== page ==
Friday, February 20, 2009

The Rush to Self-Publish

By John Gilstrap
http://www.johngilstrap.com

I’m doing my part to rise to the challenge of 21st century book marketing by actively increasing my Internet footprint. I post on writers boards and try to be as cooperative and patient as I can be. People were helpful to me when I was first starting, so I think I need to invest in the Karmic balance.

A prevalent theme in these sites is an attempt to normalize and legitimize self-publishing, and I genuinely don’t get it. I don’t understand why people would pay the thousands of dollars necessary to make self-publishing happen. If the goal is to get one’s book into the hands of friends and family, a Kinko’s would serve as well as a self-publishing house. If the desired audience is bigger than that, the writer is hosed.

Selling a hundred copies to people who all know where you live is not really publishing, is it? Isn’t the point to sell not tens of copies, but tens of thousands of copies? It’s impossible to get that kind of distribution without a legitimate publisher.

Getting books on distant bookshelves requires infrastructure. Publishers establish a distribution network that involves wholesalers and transporters. After a few months, the books that don’t sell are returned to the publisher for a full refund. Authors are paid cash as an advance against royalties, and the money is theirs to keep even if the publisher fails to sell a single copy of the book. As compensation for that risk, the publisher keeps the lion’s share of the book’s cover price.

For self-published authors, none of that infrastructure is in place. Many bookstores refuse to stock self-published books because they cannot return unsold stock. If they do agree to stock a self-published book it’s probably because the visiting author is a good salesman. That’s all well and good, but who’s writing the next book (and probably working the day job) while the author is out there pounding the pavement?

I’m the first to admit that there’s a lot of crap out there from traditional publishers, but in every case, at least there’ve been some editorial hurdles. First, a literary agent blesses the book, and then it’s passed to an acquiring editor who then has to get approval from others before making an offer to buy the book. After that, there are several more editing passes before the book is finally printed and distributed.

Justly or not, it’s easy to see how self-published material is perceived by booksellers as being too undercooked for general consumption. I’m not saying they’re right necessarily, but the perception is understandable.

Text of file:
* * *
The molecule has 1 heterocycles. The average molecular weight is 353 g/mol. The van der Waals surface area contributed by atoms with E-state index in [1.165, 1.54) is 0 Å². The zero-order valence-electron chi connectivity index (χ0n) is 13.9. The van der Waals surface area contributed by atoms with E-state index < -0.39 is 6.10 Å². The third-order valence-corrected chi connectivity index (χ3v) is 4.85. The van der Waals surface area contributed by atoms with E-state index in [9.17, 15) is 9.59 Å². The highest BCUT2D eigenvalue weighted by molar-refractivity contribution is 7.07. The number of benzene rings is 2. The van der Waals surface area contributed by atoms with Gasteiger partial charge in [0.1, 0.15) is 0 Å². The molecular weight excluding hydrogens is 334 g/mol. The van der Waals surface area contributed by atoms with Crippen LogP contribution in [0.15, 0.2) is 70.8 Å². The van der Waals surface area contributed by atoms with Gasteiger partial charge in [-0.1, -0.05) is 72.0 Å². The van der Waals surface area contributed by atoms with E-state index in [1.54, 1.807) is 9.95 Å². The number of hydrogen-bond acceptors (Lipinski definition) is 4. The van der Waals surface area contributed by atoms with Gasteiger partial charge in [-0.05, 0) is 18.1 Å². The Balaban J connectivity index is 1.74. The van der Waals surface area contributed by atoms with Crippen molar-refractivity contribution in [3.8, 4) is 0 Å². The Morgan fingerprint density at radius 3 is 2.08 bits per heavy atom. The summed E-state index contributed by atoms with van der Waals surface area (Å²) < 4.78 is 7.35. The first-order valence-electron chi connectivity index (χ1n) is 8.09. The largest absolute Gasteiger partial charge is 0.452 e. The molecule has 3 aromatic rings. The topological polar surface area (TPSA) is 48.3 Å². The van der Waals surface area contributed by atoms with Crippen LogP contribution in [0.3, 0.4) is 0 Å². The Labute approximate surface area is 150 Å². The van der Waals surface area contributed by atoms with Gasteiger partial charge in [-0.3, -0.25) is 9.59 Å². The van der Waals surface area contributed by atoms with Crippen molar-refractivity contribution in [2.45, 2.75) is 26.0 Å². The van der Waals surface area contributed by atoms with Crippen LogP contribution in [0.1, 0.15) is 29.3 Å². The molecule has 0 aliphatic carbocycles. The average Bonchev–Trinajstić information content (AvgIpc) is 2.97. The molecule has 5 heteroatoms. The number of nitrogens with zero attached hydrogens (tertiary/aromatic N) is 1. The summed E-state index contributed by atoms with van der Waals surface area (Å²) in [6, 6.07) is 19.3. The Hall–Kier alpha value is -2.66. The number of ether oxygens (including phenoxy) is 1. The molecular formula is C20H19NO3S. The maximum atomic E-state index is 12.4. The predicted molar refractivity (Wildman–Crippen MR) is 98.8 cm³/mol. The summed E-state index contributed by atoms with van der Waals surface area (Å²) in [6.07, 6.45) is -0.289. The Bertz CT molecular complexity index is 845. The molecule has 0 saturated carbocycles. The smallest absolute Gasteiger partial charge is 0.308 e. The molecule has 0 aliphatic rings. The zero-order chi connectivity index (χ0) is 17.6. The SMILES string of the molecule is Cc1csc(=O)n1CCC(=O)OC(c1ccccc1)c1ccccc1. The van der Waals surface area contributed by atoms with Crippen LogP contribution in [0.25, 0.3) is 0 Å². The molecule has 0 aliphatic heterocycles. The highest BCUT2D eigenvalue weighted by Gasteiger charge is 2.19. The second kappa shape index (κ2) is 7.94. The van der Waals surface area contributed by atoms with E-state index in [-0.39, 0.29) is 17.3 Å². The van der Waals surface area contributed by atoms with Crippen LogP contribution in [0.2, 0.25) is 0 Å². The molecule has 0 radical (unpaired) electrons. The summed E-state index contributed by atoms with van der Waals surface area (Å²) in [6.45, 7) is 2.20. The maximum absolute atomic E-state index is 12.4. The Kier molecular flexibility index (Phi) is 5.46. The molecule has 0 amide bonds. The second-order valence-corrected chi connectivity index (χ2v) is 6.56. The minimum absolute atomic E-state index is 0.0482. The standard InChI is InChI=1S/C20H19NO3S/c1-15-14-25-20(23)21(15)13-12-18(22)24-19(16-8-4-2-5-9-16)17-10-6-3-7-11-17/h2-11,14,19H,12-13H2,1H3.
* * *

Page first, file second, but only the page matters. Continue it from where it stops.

A popular hypothesis on the writers’ boards touts the notion that traditional publishers are resistant to new talent, and that writers have no choice but to publish on their own. It’s ridiculous. Publishers live off of new talent. They anxiously await the next great well-told story.

I think there’s undeniably a place for self-publishing. The history of a certain military unit, for example, or the story of how someone’s grandfather made his fortune against all odds are tales that will resonate with a certain definable group that is almost certainly large enough to recoup the author’s investment, but nowhere near large enough to attract the attention of a mainstream publisher. But it’s not a route to bestsellerdom.

What I worry about is my sense that too many people enter into those contracts with inflated expectations that are underwritten my greedy businessmen who know how to feed off the desires of frustrated artists. For the foreseeable future, the two publishing routes will never be seen as “equal,” anymore than a community theater production of a play will be considered the equivalent of Broadway.

11 comments:

  1. Not all self-published books are rotten, but a fair good number are. There's a lot to be said for the editorial process.

    One other aspect that makes self-published books nuisancy from a bookseller perspective in addition to no right of return is that self-published books tend to cost more than those published by the bigger houses.

    It's harder to convince a customer to pay more for someone whose writing may or may not be good, and for a book that may very well have sloppy editing.

    Then too, most self-published books have a low discount. That means more of a shop's capital is tied up in a book that is more difficult to sell. And that discount is the profit margin the shop needs to exist. Out of that discount, the shop has to make enough to cover rent, more books, salaries, utilities, all the overhead.

    We're not making fortunes selling books. That's obvious by the number of indies going out of business. A short discount only speeds the process along.

    Wow. I'm sorry! That's quite a soapbox I toted in here! Thanks for letting me vent!

    ReplyDelete